Standing broad jumps

One of the oddest occasions I found “just in time” strength was with an amorous camel. Not just any camel, but the one living on my farm.

Camel marks on car

Artistic design on the side of my car, thanks to Dundas, a Bactrian bull. I can't imagine ever parting with his art work.

I may have the only car in Canada with camel tooth marks on the door. They were made by Dundas, a Canadian-born, Bactrian (that’s a two-humper) bull. He made the marks while licking salt off my vehicle. He also destroyed my windshield wipers doing the same thing.

In the photograph below Dundas is standing next to the car he has just scratched. He has floppy humps and a winter coat. Camels grow thick hair every winter and shed it in the spring. Like any shedding animal, their skin gets itchy.

I felt sorry for the big beast. His companion, a dromedary named Jasper, had died of a massive abscess behind his eye. Our cattle, sheep, mules, and dogs generally gave the camels a wide berth. So Dundas took to hanging out near the house, trying to stay close to the only animals he could relate to, his humans.

Bactrian camel

Dundas in his winter coat, standing between my car and the house, hoping for a scratch

By spring, when he was scratching his huge hide against fences and trees, he was well into his long rut. That’s the time of year when camels deserve their reputation as smelly beasts. They use their tails to flick urine over their backs. Their mouths are covered with froth. They stretch back their heads to rub sweat glands that add even more aroma. Drives the female camels wild. [If your curiosity gets the best of you, check out the video link at the bottom of this post.]

We’d been cautioned a camel in rut is a dangerous beast. Dundie was so mellow I ignored the warnings. Every afternoon I took a stiff wire brush and carefully brushed his shaggy coat. I had to be gentle so as not to tug on the guard hairs. The big bull loved it and would cush (settle down with his legs tucked under) with a contented sigh.

One day I was pondering my future (which did not include life on a farm) and lost track of the time. Dundas was in camel heaven. A half hour passed, forty-five minutes. When I realized a full hour had gone by, I gave him a pat and headed for the pasture gate.

Dundas leapt to his feet and came after me. He began circling me, making a kind of whining groan. Being circled by a bull in rut, even one as gentle as Dundas, is terrifying. With ten feet between me and the fence and an amorous camel determined to keep me close by, I knew I was in trouble.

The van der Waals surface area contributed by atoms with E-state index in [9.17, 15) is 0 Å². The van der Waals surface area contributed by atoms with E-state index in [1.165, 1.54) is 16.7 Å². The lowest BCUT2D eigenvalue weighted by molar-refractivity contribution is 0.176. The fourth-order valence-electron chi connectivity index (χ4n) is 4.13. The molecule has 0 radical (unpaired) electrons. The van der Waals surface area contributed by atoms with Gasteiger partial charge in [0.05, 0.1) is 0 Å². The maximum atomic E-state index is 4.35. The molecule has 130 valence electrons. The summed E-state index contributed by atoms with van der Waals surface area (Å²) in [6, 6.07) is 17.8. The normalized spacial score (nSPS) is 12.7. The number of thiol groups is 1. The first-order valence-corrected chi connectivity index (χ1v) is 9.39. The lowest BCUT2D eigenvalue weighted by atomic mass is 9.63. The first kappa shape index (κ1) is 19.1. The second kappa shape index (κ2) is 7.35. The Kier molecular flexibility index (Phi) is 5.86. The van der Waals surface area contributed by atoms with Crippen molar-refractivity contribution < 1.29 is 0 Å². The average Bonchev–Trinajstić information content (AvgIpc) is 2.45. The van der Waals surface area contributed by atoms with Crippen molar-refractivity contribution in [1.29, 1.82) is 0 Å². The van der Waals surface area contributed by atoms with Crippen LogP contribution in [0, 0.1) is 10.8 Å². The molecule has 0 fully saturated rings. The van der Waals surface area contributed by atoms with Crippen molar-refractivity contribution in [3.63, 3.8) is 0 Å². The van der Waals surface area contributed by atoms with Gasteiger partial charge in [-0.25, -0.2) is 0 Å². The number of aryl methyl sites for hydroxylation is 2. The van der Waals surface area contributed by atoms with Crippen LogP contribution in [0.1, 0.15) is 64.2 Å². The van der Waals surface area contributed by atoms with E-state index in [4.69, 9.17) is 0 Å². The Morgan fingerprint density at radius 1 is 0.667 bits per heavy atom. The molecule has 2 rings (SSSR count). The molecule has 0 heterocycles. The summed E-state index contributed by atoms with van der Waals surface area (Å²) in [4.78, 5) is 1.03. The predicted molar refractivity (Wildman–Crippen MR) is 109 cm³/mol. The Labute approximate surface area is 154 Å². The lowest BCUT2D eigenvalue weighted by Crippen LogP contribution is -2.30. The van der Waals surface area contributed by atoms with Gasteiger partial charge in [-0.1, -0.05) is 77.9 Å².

I was also alone.

By now you’ll have figured out the double entendre of the title. Who knew a 55-year-old woman could do a standing broad jump?

With Dundas about to circle back between me and the fence, I leaped. I cleared the fence without even touching the top wire.

I found my strength, just in time.

N.B. For those of you wondering what the heck we were doing with camels anyway, here’s the short version: For a couple of seasons (1862 and 1863) during British Columbia’s Cariboo Gold Rush, camels carried freight.

Since horses are flight animals and even mules avoid camels, some pack trains ended up at the bottom of cliffs. This was not popular with stage drivers or miners.

Although camels could carry twice the load of mules, their feet were better suited to desert sand than rocky, muddy trails. After two seasons the camel freighters lost out to practicality and a new wagon road.

At the time we acquired camels, I was married to an historian with a penchant for drama. He was born a hundred years too late and missed an historical era that would have suited his taste for adventure.

He wanted to know more about the camel experiment than he could find in archives. He also wanted a way to attract visitors to historic Barkerville. There’s more to the story, but that’s a start.

Here’s an even shorter version of my perspective on the camel adventure.

And here is the video of a bull camel flicking urine on his back.

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4 comments for “Standing broad jumps

  1. Deepthi
    May 19, 2010 at 3:12 pm

    Easily – one of my most treasured stories, not only because it is hilarious (my mind has vivid pictures, especially of you doing the high jump though I appreciate it may not have been funny at the time) but also because of the incredible road trip with you through IH territory, when you shared this story with me. Now I can visit it time and again when I feel like a uniquely Cathryn story. Thanks!

  2. May 19, 2010 at 4:51 pm

    That trip is a shining memory for me. What a good traveling companion you are.

  3. November 28, 2010 at 12:07 pm

    Isn’t it amazing how the most terrifying at-the-time event can become an entertaining and amusing story? This one could have easily turned out another way.

    Glad you lived to tell the tale! Those were some running shoes you had! 🙂

    P.S. I enjoyed your YouTube search video! 🙂

  4. December 8, 2010 at 8:39 pm

    Thanks, Marianne! I think those shoes sprouted wings.

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